If the link is merely being used to transfer a file, or the protocol is asynchronous (the link is bidirectional, the source is slaved to the DAC, and the DAC sends requests for packets of data) then bits *are* bits, but in the general case of real time streaming to a DAC using 'unidirectional' protocols that include S/PDIF, then jitter can get through even if it is effectively attenuated massively.
Timing IMO is over-rated :-)Delete
Until someone is able to demonstrate that there actually are timing irregularities which would cause a significant change in the characteristics (like some kind of actual jitter test coming from a reasonable DAC), I think there are no worries. Just theoretical possibilities. I have seen the jitter anomalies from DACs and source players, but I don't think cables are cause for concern...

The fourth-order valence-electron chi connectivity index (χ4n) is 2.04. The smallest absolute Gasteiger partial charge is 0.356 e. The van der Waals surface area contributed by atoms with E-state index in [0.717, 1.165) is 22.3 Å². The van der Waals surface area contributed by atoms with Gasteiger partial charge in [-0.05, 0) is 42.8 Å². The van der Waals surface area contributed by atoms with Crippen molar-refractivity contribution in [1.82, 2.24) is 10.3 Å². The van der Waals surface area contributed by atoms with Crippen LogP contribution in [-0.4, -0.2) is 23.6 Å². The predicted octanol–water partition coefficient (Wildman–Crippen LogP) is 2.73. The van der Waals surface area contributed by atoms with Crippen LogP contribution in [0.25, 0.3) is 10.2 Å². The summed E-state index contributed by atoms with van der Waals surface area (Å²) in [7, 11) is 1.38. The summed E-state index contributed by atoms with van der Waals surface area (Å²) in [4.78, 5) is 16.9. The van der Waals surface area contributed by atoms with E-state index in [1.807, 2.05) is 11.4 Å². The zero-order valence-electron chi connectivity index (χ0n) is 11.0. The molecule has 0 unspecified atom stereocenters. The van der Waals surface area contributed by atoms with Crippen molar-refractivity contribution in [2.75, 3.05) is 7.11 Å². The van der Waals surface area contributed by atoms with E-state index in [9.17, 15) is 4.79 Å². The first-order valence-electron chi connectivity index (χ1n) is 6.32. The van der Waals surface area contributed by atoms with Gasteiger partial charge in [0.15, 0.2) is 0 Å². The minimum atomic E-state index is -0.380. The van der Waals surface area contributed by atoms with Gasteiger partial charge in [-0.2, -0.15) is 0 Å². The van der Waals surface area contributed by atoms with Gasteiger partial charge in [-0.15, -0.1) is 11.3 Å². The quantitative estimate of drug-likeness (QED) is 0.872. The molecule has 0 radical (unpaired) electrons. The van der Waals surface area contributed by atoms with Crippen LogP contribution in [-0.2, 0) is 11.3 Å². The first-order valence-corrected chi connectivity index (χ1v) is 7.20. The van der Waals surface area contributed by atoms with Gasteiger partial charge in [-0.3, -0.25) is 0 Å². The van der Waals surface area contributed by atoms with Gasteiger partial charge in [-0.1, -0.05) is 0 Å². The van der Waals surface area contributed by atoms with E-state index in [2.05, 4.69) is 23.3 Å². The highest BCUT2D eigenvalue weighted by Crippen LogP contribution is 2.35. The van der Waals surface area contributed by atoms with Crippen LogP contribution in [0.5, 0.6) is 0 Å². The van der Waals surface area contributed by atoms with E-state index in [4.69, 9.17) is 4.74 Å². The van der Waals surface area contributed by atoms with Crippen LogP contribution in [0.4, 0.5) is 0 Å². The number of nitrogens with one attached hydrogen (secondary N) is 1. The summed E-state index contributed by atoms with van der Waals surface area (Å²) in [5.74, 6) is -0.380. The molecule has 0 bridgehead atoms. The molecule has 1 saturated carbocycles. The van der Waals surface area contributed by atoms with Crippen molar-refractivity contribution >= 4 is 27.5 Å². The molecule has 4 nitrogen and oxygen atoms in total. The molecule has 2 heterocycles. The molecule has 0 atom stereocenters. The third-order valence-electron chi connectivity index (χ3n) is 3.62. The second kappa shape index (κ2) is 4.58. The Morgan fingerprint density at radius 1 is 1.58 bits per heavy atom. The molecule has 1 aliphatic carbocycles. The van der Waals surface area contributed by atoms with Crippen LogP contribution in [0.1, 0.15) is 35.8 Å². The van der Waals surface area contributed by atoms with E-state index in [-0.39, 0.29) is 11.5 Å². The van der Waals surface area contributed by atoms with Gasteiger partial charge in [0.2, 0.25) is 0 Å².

Timing is overrated? OMG, I can't believe someone said that about digital audio. Timing is one of the single most critical aspects of streaming audio over a digital cable.Delete
Go to one of these high end cable mfg and sit down with the cable engineers and discuss this with them in person and maybe they'll show you the tests they perform. You may not even have the proper equipment to perform such tests.
I can't even have USB hard drives on the same bus as my USB cable that goes to the DAC. Why? it can cause clicks, etc. when there is a lot of data from the hard drive being transferred when I'm playing a track from my computer. That's why any external data storage has to be on a completely different bus. I have had to switch to Thunderbolt storage devices, and happily so. Much faster and more reliable than USB for data storage.